People are our most valuable asset. They must feel secure, in control of their destiny, confident in their leadership, and believe that they are being treated fairly. No country with educated and technically trained human resources is poor and no country with a predominantly illiterate, untrained human resource is rich. Brain drain has a negative impact on the home country, such as a reduction of human capital, limited capacity to innovate, reduced economic growth, demographic shifts, reduction in tax revenues, and hindering real GDP growth. Access and availability of quality human resources is a key stimulant to any economy.
Since its birth, Pakistan has unfortunately lacked the wisdom to recognize and contain its intellectual human resource pool. Intelligent people with skills and competence find the country an inhospitable place for their services. The last few years have witnessed a sharp rise in brain drain in Pakistan.
According to the Bureau of Emigration and Overseas Employment, over 765,000 Pakistanis headed abroad for employment in 2022. Saudi Arabia was the most preferred destination, attracting 514,909. The actual number of people leaving is much larger though since the data only covers work visas whereas many categories of emigrants such as those traveling out on permanent residency visas, student visas, and family settlement visas are not included. Imagine the scale of the loss that our country has endured due to its brightest minds leaving. The data is overwhelming, indicating the country is losing bright individuals at an alarming rate- nearly 10 million in the last 20 years due to a variety of push and pull factors.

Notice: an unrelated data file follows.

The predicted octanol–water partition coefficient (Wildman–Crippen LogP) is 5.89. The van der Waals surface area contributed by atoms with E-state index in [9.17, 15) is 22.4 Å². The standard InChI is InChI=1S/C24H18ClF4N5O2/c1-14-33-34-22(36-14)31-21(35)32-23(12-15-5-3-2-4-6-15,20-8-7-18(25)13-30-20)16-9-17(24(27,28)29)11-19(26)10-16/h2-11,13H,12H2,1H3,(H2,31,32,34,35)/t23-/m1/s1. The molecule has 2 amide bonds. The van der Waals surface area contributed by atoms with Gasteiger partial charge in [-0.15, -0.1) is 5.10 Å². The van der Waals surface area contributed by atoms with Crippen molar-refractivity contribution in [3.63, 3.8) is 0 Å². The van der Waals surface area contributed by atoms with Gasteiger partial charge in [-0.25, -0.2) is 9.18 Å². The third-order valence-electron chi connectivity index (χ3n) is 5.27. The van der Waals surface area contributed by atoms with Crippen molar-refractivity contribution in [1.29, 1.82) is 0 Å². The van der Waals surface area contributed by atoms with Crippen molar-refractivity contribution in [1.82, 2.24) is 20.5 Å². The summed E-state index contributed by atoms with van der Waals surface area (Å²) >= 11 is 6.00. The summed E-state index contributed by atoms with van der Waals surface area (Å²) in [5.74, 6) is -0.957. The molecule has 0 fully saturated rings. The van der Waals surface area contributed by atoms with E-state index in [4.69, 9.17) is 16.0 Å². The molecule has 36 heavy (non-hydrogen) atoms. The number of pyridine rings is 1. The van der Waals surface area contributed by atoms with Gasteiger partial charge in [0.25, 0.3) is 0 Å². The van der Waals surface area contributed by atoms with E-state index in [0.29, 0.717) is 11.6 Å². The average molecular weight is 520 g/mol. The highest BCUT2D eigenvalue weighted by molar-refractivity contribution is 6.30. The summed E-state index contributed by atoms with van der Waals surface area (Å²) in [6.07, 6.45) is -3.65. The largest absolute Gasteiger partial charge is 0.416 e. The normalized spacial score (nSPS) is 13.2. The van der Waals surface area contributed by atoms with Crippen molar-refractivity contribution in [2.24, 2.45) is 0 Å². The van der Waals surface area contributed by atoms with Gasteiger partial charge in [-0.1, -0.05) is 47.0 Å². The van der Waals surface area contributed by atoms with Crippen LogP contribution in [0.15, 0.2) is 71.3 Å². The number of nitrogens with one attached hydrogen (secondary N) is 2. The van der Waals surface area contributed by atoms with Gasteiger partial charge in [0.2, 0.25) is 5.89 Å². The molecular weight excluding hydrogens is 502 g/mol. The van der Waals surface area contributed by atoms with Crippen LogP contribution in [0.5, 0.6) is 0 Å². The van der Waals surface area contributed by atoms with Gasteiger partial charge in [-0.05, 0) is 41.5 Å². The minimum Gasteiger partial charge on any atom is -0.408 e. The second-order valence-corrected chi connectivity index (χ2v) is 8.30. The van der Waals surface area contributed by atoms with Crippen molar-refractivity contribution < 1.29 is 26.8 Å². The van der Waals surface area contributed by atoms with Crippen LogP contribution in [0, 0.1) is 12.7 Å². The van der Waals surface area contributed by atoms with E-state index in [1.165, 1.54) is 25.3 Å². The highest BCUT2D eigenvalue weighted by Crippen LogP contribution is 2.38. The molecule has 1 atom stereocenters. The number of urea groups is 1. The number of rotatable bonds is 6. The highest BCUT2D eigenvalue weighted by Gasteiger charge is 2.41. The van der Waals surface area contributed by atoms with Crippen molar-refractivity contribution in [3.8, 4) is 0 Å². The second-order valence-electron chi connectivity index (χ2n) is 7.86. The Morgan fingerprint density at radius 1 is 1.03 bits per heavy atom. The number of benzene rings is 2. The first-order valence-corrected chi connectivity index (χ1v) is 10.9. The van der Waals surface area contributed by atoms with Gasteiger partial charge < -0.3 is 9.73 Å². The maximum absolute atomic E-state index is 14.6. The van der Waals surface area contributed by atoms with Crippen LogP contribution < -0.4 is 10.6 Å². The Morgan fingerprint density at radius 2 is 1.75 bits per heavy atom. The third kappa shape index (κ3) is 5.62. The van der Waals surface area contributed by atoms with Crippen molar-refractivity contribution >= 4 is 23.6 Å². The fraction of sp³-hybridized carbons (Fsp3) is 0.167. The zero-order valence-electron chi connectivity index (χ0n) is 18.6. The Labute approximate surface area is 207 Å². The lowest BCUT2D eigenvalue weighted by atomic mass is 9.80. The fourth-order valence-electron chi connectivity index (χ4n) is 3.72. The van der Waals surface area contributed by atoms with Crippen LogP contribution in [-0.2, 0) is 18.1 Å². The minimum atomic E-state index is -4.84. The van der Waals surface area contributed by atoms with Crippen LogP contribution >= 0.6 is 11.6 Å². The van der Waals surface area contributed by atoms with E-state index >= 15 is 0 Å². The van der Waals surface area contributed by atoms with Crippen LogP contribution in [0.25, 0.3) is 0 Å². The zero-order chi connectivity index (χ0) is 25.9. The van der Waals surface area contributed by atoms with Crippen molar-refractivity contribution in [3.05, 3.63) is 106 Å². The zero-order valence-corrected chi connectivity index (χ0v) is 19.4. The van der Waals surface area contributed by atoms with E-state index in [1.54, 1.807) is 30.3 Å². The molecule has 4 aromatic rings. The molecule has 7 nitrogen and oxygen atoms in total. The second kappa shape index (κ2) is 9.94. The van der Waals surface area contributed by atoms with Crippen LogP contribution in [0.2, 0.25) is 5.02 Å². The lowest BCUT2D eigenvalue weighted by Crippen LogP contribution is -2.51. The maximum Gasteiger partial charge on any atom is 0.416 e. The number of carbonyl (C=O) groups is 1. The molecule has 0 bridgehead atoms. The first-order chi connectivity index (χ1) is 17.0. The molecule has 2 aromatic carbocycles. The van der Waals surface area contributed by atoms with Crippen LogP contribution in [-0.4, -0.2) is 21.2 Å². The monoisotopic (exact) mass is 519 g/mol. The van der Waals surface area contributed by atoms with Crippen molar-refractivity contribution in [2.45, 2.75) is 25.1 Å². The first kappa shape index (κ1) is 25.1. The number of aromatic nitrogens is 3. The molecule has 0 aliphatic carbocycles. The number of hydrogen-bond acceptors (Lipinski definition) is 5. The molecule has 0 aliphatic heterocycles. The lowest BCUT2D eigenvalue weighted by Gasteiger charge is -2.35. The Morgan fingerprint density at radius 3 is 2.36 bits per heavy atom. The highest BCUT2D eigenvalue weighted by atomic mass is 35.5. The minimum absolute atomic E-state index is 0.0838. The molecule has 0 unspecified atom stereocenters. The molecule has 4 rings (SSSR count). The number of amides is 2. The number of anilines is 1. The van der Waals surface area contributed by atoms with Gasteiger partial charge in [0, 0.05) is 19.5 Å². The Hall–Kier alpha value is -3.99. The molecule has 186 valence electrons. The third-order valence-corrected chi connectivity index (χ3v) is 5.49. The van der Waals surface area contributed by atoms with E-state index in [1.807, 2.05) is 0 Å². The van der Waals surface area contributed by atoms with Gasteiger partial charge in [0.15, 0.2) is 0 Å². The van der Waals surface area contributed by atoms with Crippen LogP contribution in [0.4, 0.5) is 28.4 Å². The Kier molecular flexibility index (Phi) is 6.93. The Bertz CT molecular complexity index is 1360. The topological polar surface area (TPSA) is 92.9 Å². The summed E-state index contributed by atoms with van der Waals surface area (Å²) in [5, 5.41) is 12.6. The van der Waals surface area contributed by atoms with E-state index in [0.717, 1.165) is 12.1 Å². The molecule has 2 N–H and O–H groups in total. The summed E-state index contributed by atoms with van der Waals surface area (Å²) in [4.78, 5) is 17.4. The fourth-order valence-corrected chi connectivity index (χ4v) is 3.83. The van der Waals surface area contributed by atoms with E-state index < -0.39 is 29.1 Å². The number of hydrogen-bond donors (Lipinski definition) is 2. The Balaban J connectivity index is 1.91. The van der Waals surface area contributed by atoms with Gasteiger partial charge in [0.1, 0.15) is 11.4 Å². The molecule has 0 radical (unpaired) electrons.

Corruption, mismanagement, nepotism and cronyism, gender inequality, and a predatory job market are some of the push factors behind this immense brain drain facing Pakistan.
A recent 2023 survey by the Pakistan Institute of Development Economics (PUDE) titled “Desire to Live in Pakistan: Stay or Leave?” reveals 37 percent would want out if given the opportunity. A similar survey by Gallup conducted earlier in May 2022 puts the number of people willing to leave Pakistan at 26 percent, if offered employment abroad.
The biggest growth is witnessed in some of the qualified and highly skilled categories. Manpower export of doctors, engineers, IT experts, accountants, and scientists in 2022 is the highest ever yearly number. The rest were mostly traveling to the Gulf to work as laborers, masons, drivers, and other blue-collar positions.
While the impact of this brain drain is evident, Pakistan continually fails to engage this issue with the urgency it deserves. The issue is currently being exacerbated by political instability, unequal opportunities, a challenging law and order situation, unhealthy workplace cultures, and an overwhelmed healthcare and education system falling apart at the seams due to a number of systemic issues. People in droves are leaving for jobs abroad amidst the country’s financial and security woes that have only grown recently with a surge in terrorism, a brain drain that threatens to further damage the already struggling economy.
The dire state of the Pakistani economy offers few reasons to stay mainly because of the uncertain economic and political situation with dwindling job opportunities, growing pessimism, and thanks to skyrocketing inflation, the possibility of long-term economic hardship. The cost of living in Pakistan is also high and many people, especially the salaried class find it difficult to make ends meet . Young Pakistanis, who account for the majority of the population, face bleak prospects.
The government apparently is not cognizant of the reality that Pakistan’s population has a significant youth portion of 65 percent which can either turn out to be a massive liability or an incredible asset. Many people with advanced degrees find it difficult to land positions that suit their skill sets and offer them a respectable salary.